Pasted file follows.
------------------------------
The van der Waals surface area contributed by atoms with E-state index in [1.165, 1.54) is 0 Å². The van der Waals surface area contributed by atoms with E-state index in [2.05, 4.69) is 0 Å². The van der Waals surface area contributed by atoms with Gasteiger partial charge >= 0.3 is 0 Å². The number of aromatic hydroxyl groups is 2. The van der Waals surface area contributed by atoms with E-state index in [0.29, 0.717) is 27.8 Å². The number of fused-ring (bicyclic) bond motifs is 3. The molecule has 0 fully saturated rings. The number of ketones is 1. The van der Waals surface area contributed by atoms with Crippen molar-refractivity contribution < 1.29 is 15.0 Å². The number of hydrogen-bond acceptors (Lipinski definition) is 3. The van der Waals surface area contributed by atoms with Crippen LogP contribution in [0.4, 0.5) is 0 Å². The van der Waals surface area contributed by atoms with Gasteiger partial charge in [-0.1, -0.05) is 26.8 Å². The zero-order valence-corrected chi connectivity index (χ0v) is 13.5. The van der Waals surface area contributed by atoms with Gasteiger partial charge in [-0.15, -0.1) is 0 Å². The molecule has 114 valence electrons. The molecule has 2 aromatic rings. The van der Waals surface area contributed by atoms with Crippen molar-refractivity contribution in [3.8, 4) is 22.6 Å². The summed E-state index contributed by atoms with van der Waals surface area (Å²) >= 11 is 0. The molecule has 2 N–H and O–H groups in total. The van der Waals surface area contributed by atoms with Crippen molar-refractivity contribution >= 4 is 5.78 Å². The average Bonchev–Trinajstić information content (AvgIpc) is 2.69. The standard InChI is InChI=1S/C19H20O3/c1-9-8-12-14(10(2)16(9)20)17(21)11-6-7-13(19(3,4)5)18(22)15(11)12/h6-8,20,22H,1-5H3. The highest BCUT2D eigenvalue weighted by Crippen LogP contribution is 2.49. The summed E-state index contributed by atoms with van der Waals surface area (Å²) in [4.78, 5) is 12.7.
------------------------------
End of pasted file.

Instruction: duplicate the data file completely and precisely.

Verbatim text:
The van der Waals surface area contributed by atoms with E-state index in [1.165, 1.54) is 0 Å². The van der Waals surface area contributed by atoms with E-state index in [2.05, 4.69) is 0 Å². The van der Waals surface area contributed by atoms with Gasteiger partial charge >= 0.3 is 0 Å². The number of aromatic hydroxyl groups is 2. The van der Waals surface area contributed by atoms with E-state index in [0.29, 0.717) is 27.8 Å². The number of fused-ring (bicyclic) bond motifs is 3. The molecule has 0 fully saturated rings. The number of ketones is 1. The van der Waals surface area contributed by atoms with Crippen molar-refractivity contribution < 1.29 is 15.0 Å². The number of hydrogen-bond acceptors (Lipinski definition) is 3. The van der Waals surface area contributed by atoms with Crippen LogP contribution in [0.4, 0.5) is 0 Å². The van der Waals surface area contributed by atoms with Gasteiger partial charge in [-0.1, -0.05) is 26.8 Å². The zero-order valence-corrected chi connectivity index (χ0v) is 13.5. The van der Waals surface area contributed by atoms with Gasteiger partial charge in [-0.15, -0.1) is 0 Å². The molecule has 114 valence electrons. The molecule has 2 aromatic rings. The van der Waals surface area contributed by atoms with Crippen molar-refractivity contribution in [3.8, 4) is 22.6 Å². The summed E-state index contributed by atoms with van der Waals surface area (Å²) >= 11 is 0. The molecule has 2 N–H and O–H groups in total. The van der Waals surface area contributed by atoms with Crippen molar-refractivity contribution >= 4 is 5.78 Å². The average Bonchev–Trinajstić information content (AvgIpc) is 2.69. The standard InChI is InChI=1S/C19H20O3/c1-9-8-12-14(10(2)16(9)20)17(21)11-6-7-13(19(3,4)5)18(22)15(11)12/h6-8,20,22H,1-5H3. The highest BCUT2D eigenvalue weighted by Crippen LogP contribution is 2.49. The summed E-state index contributed by atoms with van der Waals surface area (Å²) in [4.78, 5) is 12.7.